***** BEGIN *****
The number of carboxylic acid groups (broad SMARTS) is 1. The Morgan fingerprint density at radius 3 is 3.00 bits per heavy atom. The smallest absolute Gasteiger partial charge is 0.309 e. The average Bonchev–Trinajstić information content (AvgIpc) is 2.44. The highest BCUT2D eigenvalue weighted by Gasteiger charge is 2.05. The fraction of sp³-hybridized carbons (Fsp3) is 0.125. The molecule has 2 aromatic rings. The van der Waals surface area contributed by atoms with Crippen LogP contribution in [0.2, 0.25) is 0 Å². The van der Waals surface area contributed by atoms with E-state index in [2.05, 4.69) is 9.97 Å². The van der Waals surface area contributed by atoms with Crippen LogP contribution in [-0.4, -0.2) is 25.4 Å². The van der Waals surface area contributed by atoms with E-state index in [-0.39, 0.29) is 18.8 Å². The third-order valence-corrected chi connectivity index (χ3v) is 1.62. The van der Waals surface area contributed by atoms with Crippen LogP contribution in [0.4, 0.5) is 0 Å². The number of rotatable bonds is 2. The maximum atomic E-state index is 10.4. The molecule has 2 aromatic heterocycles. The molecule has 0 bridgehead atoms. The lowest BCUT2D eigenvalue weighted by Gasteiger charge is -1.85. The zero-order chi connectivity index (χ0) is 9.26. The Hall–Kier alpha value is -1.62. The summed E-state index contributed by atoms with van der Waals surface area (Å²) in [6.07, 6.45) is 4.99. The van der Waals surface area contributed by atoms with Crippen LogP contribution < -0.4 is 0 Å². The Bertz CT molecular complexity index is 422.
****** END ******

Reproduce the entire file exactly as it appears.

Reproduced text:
The number of carboxylic acid groups (broad SMARTS) is 1. The Morgan fingerprint density at radius 3 is 3.00 bits per heavy atom. The smallest absolute Gasteiger partial charge is 0.309 e. The average Bonchev–Trinajstić information content (AvgIpc) is 2.44. The highest BCUT2D eigenvalue weighted by Gasteiger charge is 2.05. The fraction of sp³-hybridized carbons (Fsp3) is 0.125. The molecule has 2 aromatic rings. The van der Waals surface area contributed by atoms with Crippen LogP contribution in [0.2, 0.25) is 0 Å². The van der Waals surface area contributed by atoms with E-state index in [2.05, 4.69) is 9.97 Å². The van der Waals surface area contributed by atoms with Crippen LogP contribution in [-0.4, -0.2) is 25.4 Å². The van der Waals surface area contributed by atoms with E-state index in [-0.39, 0.29) is 18.8 Å². The third-order valence-corrected chi connectivity index (χ3v) is 1.62. The van der Waals surface area contributed by atoms with Crippen LogP contribution in [0.4, 0.5) is 0 Å². The number of rotatable bonds is 2. The maximum atomic E-state index is 10.4. The molecule has 2 aromatic heterocycles. The molecule has 0 bridgehead atoms. The lowest BCUT2D eigenvalue weighted by Gasteiger charge is -1.85. The zero-order chi connectivity index (χ0) is 9.26. The Hall–Kier alpha value is -1.62. The summed E-state index contributed by atoms with van der Waals surface area (Å²) in [6.07, 6.45) is 4.99. The van der Waals surface area contributed by atoms with Crippen LogP contribution < -0.4 is 0 Å². The Bertz CT molecular complexity index is 422.